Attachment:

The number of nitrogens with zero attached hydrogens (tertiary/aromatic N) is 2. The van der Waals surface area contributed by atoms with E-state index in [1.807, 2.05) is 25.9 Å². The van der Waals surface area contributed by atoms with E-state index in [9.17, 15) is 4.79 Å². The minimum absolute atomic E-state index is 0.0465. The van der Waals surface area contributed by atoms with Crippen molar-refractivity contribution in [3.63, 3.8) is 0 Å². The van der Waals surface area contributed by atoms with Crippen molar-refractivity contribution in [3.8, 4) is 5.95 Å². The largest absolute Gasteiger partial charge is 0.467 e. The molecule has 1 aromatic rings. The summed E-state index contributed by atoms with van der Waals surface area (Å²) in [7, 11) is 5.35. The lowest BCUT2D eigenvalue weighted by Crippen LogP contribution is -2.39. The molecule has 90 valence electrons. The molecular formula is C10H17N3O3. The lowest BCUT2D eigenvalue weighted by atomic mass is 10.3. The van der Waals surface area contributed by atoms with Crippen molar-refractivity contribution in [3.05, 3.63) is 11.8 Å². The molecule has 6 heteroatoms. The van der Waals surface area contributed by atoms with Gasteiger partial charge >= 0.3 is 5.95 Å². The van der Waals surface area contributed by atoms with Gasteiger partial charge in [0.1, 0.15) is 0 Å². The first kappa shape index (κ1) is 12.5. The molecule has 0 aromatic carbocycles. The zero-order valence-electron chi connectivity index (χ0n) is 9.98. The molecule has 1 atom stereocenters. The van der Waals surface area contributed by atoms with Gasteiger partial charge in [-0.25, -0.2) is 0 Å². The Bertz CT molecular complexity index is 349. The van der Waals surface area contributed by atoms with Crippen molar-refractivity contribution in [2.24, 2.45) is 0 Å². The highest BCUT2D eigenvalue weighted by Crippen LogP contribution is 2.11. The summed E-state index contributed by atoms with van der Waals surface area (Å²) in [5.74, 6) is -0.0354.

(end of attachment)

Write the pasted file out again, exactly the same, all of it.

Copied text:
The number of nitrogens with zero attached hydrogens (tertiary/aromatic N) is 2. The van der Waals surface area contributed by atoms with E-state index in [1.807, 2.05) is 25.9 Å². The van der Waals surface area contributed by atoms with E-state index in [9.17, 15) is 4.79 Å². The minimum absolute atomic E-state index is 0.0465. The van der Waals surface area contributed by atoms with Crippen molar-refractivity contribution in [3.63, 3.8) is 0 Å². The van der Waals surface area contributed by atoms with Crippen molar-refractivity contribution in [3.8, 4) is 5.95 Å². The largest absolute Gasteiger partial charge is 0.467 e. The molecule has 1 aromatic rings. The summed E-state index contributed by atoms with van der Waals surface area (Å²) in [7, 11) is 5.35. The lowest BCUT2D eigenvalue weighted by Crippen LogP contribution is -2.39. The molecule has 90 valence electrons. The molecular formula is C10H17N3O3. The lowest BCUT2D eigenvalue weighted by atomic mass is 10.3. The van der Waals surface area contributed by atoms with Crippen molar-refractivity contribution in [3.05, 3.63) is 11.8 Å². The molecule has 6 heteroatoms. The van der Waals surface area contributed by atoms with Gasteiger partial charge >= 0.3 is 5.95 Å². The van der Waals surface area contributed by atoms with Gasteiger partial charge in [0.1, 0.15) is 0 Å². The first kappa shape index (κ1) is 12.5. The molecule has 0 aromatic carbocycles. The zero-order valence-electron chi connectivity index (χ0n) is 9.98. The molecule has 1 atom stereocenters. The van der Waals surface area contributed by atoms with Gasteiger partial charge in [-0.25, -0.2) is 0 Å². The Bertz CT molecular complexity index is 349. The van der Waals surface area contributed by atoms with Crippen molar-refractivity contribution in [2.24, 2.45) is 0 Å². The highest BCUT2D eigenvalue weighted by Crippen LogP contribution is 2.11. The summed E-state index contributed by atoms with van der Waals surface area (Å²) in [5.74, 6) is -0.0354.